Reverse Fasting: Everything You Need to Know
- Written By:Dr. Amy Shah
- Photography:Sarah Elliot
You’ve probably heard about intermittent fasting, you maybe even read about it here. But what about reverse fasting? Probably not. Reverse fasting is a type of intermittent fasting that uses the power of our circadian rhythms. Instead of fasting late into the day, you start by ending your meals early in the day.
This practice is well studied and is often referenced in the medical literature as “time-restricted eating.” It involves restricting your food intake to 8 or 10 hours a day and studies show that it is better to have an early dinner than it is to skip your breakfast.
Traditionally, people who practice intermittent fasting will have a late dinner and then will fast, only consuming water or calorie-less liquids, until 12:00 or 1:00PM the next day. Both styles have their health benefits, but skipping dinner or having an early dinner tends to be more beneficial.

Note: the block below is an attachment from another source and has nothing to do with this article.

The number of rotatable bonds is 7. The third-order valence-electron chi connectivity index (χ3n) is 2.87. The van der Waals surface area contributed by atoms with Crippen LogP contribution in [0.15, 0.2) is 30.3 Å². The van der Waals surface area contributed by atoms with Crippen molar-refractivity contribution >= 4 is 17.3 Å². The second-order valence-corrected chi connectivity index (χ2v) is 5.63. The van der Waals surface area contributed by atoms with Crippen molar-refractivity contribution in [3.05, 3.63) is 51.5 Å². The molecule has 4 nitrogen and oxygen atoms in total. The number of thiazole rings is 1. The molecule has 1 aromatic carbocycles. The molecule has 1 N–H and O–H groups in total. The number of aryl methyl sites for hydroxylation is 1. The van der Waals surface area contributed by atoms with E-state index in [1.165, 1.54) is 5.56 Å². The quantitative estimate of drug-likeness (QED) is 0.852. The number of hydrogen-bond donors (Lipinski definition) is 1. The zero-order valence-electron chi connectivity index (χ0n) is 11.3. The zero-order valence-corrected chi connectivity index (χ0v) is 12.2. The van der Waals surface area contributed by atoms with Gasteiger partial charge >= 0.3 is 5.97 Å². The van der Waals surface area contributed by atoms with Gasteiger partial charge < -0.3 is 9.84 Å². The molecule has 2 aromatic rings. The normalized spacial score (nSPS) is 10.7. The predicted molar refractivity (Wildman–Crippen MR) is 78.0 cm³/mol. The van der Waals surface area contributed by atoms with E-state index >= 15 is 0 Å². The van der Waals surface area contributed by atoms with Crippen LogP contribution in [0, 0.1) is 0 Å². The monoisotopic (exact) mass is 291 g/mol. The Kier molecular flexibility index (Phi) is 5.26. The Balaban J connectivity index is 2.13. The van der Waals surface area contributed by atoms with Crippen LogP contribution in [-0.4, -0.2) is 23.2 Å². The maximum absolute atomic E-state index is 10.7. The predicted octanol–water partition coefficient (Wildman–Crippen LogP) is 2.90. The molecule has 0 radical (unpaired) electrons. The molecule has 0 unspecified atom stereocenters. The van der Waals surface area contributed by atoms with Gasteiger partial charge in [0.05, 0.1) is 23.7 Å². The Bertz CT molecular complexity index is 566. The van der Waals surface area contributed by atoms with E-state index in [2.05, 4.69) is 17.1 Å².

A study on breast cancer survivors that found those who fasted for 13 hours were not only losing weight and but also having a 34% reduction in breast cancer recurrence as opposed to to people who were eating freely. Another study just concluded that if you eat dinner 90 minutes earlier and breakfast 90 min later, you will see weight loss. Eating earlier in the day has shown to improve your insulin levels, reduce your chance of disease, and improve your brain function.
And it makes since evolutionarily. Before all this artificial light, TV, blue light, and cell phones, people were programmed to eat before sundown. If you think back even just 50 or 100 years ago, eating after dark was unheard of. It makes sense that our bodies in the evenings are less insulin sensitive. Our bodies are also more likely to want to work on gene repair, hormones and gut health in the evenings. When you're eating in the evenings, you impair your ability to do all that.
So, how should you start your first reverse fast? Stop eating at 6 PM and then eat your next meal at 6AM or 7 AM. Starting with just 12 to 13 hours is a great way to ease your body into it and you can always adjust it to your schedule. For me, two to three days a week I extend this period to 16 hours between meals.
Whenever you are thinking about trying fasting or any other kind of new diet, you should discuss this with your physician and make sure that it’s right for you!